Interior view - no hinges - irregular cup shaped.
  10. Tetradium

    ?Petrocrania halli

    From the album: Brachiopods of Platteville/Decorah Twin Cities Minnesota

    Acanthocrania setigera is described as only difference in having spinosa/pillose ornamentals on the outside which is a vague definition to me and is possible invalid name. So I'm just using Petrocrania halli for now. Occurs in mifflin section of Platteville Formation and Decorah Formation. Most common inarticulated brachiopod in Decorah formation.
  11. Tetradium

    Schizocrania sp.

    From the album: Brachiopods of Platteville/Decorah Twin Cities Minnesota

    Rare Inarticulated brachiopod. Author claimed to only found one. Decorah Formation. Rounded with slightly raised edges. Unidentified bryozoan sp. can be seen on a single film covering part of the shell. Have parallel lines going from one end to another.
  12. minnbuckeye

    Polishing Mary Ellen Jasper

    While vacationing in northern Minnesota, I picked up this piece of Mary Ellen Jasper. My goal was to have one side polished in order to bring out the features of the stromatolite. Unfortunately, my attempts to find someone locally to polish it failed. Does anyone have knowledge of someone who could tackle this for me?
  13. dbrake40

    Mystery Bone - Pleistocene?

    Mystery bone fragment. Partially mineralized. Found on a riverbank in southern Minnesota. Deposits on the river are mostly Pleistocene to modern ( with a couple Cretaceous band cut through). My first thought was a very old very tumbled calcaneus (horse or bison size). But the depression, pointed out in red circle, does not seem to match either of those. I know its very worn but thought I'd give it a shot here.
  14. Tetradium

    Oepikina inquassa

    From the album: Brachiopods of Platteville/Decorah Twin Cities Minnesota

    Highly variable brachiopod species which had two invalid species merged into a third species. O. inquassa is the largest of the two Oepikina species. Mainly Decorah Formation but maybe in Platteville Formation but I hadn't found hard evidences yet. #1 shows (its harder to photograph) distinct septae that is pronounced in some individuals and absent in others. It always start with a curved septae and one central septae that goes out a bit of distance. Then in some individuals there are clearly short septae random radiates outward from the center. #2 shows the clear distant growth lines that Oep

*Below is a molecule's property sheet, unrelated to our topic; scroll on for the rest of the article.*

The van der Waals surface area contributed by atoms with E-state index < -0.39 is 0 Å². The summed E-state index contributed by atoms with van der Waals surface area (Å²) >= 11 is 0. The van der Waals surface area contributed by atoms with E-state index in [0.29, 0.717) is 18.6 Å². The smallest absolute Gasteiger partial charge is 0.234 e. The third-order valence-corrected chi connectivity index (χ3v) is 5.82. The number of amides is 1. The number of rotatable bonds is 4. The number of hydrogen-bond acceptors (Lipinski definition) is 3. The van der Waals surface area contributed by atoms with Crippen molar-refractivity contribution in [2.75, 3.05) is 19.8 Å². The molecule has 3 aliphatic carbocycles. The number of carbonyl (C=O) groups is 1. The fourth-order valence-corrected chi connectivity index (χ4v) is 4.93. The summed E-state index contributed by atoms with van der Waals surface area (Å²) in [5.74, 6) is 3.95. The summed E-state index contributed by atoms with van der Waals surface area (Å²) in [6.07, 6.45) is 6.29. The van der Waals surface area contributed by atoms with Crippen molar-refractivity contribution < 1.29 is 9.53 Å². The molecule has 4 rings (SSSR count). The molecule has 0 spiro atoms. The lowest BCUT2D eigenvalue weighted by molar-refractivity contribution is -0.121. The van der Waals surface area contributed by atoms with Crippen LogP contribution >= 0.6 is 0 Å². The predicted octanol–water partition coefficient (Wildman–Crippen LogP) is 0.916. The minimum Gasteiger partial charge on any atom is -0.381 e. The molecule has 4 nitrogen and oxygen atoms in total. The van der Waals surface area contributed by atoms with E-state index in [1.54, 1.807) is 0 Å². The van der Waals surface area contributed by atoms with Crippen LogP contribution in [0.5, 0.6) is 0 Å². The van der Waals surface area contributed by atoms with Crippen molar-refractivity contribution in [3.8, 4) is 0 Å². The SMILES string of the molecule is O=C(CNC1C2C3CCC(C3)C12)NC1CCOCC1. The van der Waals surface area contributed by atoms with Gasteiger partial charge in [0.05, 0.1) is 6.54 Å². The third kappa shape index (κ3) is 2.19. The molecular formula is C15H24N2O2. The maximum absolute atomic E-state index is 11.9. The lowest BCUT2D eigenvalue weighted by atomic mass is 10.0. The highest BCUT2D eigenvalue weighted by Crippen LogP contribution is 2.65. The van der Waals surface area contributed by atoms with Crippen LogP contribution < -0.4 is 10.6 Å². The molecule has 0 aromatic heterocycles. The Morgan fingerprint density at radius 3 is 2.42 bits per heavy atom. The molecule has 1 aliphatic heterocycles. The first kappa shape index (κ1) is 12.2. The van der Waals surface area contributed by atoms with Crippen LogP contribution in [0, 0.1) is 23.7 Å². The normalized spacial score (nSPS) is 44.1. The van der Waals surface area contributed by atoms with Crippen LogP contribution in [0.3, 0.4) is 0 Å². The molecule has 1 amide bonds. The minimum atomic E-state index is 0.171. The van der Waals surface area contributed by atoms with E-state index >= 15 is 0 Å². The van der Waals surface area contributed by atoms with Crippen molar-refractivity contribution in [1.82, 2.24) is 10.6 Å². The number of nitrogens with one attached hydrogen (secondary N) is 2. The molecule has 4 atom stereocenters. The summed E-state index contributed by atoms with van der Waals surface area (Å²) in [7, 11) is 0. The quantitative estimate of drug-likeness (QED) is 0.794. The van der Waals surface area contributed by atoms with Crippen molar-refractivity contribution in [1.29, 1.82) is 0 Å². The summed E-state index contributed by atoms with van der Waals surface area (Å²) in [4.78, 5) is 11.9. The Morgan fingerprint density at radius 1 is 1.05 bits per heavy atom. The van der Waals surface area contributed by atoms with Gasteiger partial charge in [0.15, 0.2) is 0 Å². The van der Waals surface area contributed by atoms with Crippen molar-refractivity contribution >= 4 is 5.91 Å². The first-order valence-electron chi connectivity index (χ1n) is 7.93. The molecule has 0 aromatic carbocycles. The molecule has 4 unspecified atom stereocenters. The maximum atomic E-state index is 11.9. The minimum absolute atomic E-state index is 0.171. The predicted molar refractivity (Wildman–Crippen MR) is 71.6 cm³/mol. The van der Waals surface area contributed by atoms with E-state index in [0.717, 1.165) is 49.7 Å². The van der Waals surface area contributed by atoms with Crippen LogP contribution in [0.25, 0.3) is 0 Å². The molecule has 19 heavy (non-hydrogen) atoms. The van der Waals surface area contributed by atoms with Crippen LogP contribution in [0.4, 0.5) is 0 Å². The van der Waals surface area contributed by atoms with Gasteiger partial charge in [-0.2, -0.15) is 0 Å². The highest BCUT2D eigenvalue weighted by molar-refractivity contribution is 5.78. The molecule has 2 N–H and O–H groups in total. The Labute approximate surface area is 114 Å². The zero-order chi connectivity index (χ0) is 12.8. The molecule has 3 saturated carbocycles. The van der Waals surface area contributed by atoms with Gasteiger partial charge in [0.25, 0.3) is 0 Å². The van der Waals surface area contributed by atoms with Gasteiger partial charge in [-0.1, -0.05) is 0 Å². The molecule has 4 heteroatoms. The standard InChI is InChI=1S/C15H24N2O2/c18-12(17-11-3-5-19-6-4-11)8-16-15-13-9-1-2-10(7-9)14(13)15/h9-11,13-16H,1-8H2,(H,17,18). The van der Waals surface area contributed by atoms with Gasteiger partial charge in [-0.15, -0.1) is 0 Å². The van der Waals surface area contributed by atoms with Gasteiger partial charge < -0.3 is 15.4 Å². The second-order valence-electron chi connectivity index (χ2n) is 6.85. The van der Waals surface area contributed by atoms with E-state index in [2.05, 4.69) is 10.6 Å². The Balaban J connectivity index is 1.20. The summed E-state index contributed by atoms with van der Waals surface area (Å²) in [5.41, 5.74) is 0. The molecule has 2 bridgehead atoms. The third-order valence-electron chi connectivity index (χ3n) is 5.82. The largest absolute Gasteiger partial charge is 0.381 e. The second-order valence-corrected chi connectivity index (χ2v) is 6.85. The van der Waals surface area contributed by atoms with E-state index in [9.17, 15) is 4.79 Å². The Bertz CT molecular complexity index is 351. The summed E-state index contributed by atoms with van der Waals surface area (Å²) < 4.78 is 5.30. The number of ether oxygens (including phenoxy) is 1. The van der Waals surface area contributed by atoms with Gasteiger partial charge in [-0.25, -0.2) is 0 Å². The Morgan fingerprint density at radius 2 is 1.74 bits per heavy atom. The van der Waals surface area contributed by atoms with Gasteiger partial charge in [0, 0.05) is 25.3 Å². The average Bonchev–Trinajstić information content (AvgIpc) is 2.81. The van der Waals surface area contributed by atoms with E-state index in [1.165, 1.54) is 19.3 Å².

15. Tetradium

    Strophomena billingsi

    From the album: Brachiopods of Platteville/Decorah Twin Cities Minnesota

    The major difference between S. billingsi and S. filitexta is the lack of enclosed muscle scars and S. billingsi tend to be smaller. #2 shows the difficulty for me - it shows a muscle scar - is it a broken enclosed one or is this normal for S. billingi? I don't know for sure. #3 S. billingi wasn't reported by authors as occurring into Platteville formation but I found shell hashes full of it into Mifflin Formation. I still have to look through a lot of individual platteville fossils in the future to see if other Strophomena species are represented - I have seen hints of possible S. septae. S
  16. Tetradium

    Strophomena filitexta

    From the album: Brachiopods of Platteville/Decorah Twin Cities Minnesota